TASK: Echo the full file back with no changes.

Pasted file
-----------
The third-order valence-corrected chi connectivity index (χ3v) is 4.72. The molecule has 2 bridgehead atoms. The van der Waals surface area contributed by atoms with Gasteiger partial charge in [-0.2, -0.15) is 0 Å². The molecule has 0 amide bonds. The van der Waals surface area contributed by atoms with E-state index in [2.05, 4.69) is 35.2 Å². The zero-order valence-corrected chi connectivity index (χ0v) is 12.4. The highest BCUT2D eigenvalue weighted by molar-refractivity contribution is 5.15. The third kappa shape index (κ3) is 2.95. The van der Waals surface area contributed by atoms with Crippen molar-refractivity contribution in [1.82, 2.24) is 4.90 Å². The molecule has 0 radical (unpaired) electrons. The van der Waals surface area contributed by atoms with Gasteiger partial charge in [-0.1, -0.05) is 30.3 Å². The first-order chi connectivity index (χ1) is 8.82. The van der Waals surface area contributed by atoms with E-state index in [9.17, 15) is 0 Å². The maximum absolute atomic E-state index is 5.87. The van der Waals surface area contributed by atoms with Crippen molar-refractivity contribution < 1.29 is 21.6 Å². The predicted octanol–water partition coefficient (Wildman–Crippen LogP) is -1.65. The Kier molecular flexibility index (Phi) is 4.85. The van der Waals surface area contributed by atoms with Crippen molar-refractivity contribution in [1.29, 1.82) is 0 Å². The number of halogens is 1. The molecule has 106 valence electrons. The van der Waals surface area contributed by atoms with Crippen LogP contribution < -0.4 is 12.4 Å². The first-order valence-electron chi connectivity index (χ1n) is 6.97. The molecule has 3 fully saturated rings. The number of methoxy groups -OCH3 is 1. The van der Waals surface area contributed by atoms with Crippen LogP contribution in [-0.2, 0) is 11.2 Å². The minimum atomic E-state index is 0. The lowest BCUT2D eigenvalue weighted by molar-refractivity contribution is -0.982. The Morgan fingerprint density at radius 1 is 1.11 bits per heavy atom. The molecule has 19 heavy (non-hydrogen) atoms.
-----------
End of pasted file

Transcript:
The third-order valence-corrected chi connectivity index (χ3v) is 4.72. The molecule has 2 bridgehead atoms. The van der Waals surface area contributed by atoms with Gasteiger partial charge in [-0.2, -0.15) is 0 Å². The molecule has 0 amide bonds. The van der Waals surface area contributed by atoms with E-state index in [2.05, 4.69) is 35.2 Å². The zero-order valence-corrected chi connectivity index (χ0v) is 12.4. The highest BCUT2D eigenvalue weighted by molar-refractivity contribution is 5.15. The third kappa shape index (κ3) is 2.95. The van der Waals surface area contributed by atoms with Crippen molar-refractivity contribution in [1.82, 2.24) is 4.90 Å². The molecule has 0 radical (unpaired) electrons. The van der Waals surface area contributed by atoms with Gasteiger partial charge in [-0.1, -0.05) is 30.3 Å². The first-order chi connectivity index (χ1) is 8.82. The van der Waals surface area contributed by atoms with E-state index in [9.17, 15) is 0 Å². The maximum absolute atomic E-state index is 5.87. The van der Waals surface area contributed by atoms with Crippen molar-refractivity contribution < 1.29 is 21.6 Å². The predicted octanol–water partition coefficient (Wildman–Crippen LogP) is -1.65. The Kier molecular flexibility index (Phi) is 4.85. The van der Waals surface area contributed by atoms with Crippen molar-refractivity contribution in [1.29, 1.82) is 0 Å². The number of halogens is 1. The molecule has 106 valence electrons. The van der Waals surface area contributed by atoms with Crippen LogP contribution < -0.4 is 12.4 Å². The first-order valence-electron chi connectivity index (χ1n) is 6.97. The molecule has 3 fully saturated rings. The number of methoxy groups -OCH3 is 1. The van der Waals surface area contributed by atoms with Crippen LogP contribution in [-0.2, 0) is 11.2 Å². The minimum atomic E-state index is 0. The lowest BCUT2D eigenvalue weighted by molar-refractivity contribution is -0.982. The Morgan fingerprint density at radius 1 is 1.11 bits per heavy atom. The molecule has 19 heavy (non-hydrogen) atoms.